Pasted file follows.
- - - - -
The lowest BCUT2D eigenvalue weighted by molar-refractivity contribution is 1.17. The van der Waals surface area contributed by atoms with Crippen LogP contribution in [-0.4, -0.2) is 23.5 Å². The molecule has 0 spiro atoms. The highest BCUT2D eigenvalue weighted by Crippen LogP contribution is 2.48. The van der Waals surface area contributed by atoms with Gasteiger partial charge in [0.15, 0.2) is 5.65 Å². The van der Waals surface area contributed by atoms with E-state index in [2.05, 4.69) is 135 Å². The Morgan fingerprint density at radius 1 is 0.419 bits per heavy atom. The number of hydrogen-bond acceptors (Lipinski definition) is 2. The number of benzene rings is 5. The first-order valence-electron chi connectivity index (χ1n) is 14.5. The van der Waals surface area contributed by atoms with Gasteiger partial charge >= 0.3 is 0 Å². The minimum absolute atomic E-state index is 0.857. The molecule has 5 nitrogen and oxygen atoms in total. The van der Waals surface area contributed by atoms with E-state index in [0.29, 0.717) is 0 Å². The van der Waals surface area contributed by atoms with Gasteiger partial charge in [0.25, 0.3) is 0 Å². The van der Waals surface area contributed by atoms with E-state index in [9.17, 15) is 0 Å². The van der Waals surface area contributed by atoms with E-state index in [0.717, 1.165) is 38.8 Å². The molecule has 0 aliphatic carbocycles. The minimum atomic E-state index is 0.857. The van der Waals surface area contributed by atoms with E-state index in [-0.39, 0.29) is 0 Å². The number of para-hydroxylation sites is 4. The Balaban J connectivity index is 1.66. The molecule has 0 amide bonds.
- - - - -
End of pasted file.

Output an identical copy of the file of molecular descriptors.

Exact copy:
The lowest BCUT2D eigenvalue weighted by molar-refractivity contribution is 1.17. The van der Waals surface area contributed by atoms with Crippen LogP contribution in [-0.4, -0.2) is 23.5 Å². The molecule has 0 spiro atoms. The highest BCUT2D eigenvalue weighted by Crippen LogP contribution is 2.48. The van der Waals surface area contributed by atoms with Gasteiger partial charge in [0.15, 0.2) is 5.65 Å². The van der Waals surface area contributed by atoms with E-state index in [2.05, 4.69) is 135 Å². The Morgan fingerprint density at radius 1 is 0.419 bits per heavy atom. The number of hydrogen-bond acceptors (Lipinski definition) is 2. The number of benzene rings is 5. The first-order valence-electron chi connectivity index (χ1n) is 14.5. The van der Waals surface area contributed by atoms with Gasteiger partial charge >= 0.3 is 0 Å². The minimum absolute atomic E-state index is 0.857. The molecule has 5 nitrogen and oxygen atoms in total. The van der Waals surface area contributed by atoms with E-state index in [0.29, 0.717) is 0 Å². The van der Waals surface area contributed by atoms with Gasteiger partial charge in [0.25, 0.3) is 0 Å². The van der Waals surface area contributed by atoms with E-state index in [9.17, 15) is 0 Å². The van der Waals surface area contributed by atoms with E-state index in [0.717, 1.165) is 38.8 Å². The molecule has 0 aliphatic carbocycles. The minimum atomic E-state index is 0.857. The van der Waals surface area contributed by atoms with E-state index in [-0.39, 0.29) is 0 Å². The number of para-hydroxylation sites is 4. The Balaban J connectivity index is 1.66. The molecule has 0 amide bonds.